EEB Thursday Seminar: Spatiotemporal dynamics of antibiotic response in e. faecalis
Kevin Wood, UM Departments of Biophysics and Physics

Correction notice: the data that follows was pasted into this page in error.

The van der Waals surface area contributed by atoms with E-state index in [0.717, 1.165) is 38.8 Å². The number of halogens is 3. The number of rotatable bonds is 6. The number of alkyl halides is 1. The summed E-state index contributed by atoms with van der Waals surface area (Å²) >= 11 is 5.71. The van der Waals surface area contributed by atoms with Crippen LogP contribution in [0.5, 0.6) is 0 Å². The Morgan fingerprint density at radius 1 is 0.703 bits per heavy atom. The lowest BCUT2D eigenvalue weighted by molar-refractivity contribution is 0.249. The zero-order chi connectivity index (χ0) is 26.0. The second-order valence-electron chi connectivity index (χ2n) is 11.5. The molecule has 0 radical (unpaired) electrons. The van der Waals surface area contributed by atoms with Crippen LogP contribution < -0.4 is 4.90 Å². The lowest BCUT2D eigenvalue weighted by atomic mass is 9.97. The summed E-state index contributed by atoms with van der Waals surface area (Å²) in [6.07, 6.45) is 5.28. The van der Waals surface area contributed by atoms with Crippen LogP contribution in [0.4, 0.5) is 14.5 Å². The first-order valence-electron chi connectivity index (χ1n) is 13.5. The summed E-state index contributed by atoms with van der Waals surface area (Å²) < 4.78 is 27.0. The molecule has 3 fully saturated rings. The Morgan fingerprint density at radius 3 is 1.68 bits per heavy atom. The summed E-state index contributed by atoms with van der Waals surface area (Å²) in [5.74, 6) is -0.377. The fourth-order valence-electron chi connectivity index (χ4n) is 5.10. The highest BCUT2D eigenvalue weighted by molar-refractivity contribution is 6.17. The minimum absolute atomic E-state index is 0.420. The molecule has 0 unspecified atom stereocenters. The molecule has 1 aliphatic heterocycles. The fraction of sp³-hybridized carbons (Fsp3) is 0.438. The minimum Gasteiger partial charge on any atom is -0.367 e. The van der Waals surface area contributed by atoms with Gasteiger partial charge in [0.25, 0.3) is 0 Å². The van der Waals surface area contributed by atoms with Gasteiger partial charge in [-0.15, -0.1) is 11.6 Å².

Antibiotic resistance is among the most urgent threats to public health. In this talk, I will discuss our group’s ongoing efforts to understand how E. faecalis, a common source of nosocomial infections, responds to antibiotics across multiple length and time scales. First, I’ll describe recent experiments demonstrating that growth inhibition depends strongly on population density for many commonly used antibiotics, potentially leading to bistable treatment outcomes in a pharmacological model of antibiotic treatment. Perhaps more surprisingly, in the limit of high population densities, subinhibitory antibiotic concentrations can promote formation of biofilms--an effect that reflects a trade-off between antibiotic efficacy and the beneficial effects of cell lysis--while higher doses can shape the single-cell architecture of drug resistant communities. Finally, I’ll overview ongoing work combining laboratory evolution with mathematical modeling aimed at slowing resistance evolution using temporal sequences of antibiotics.
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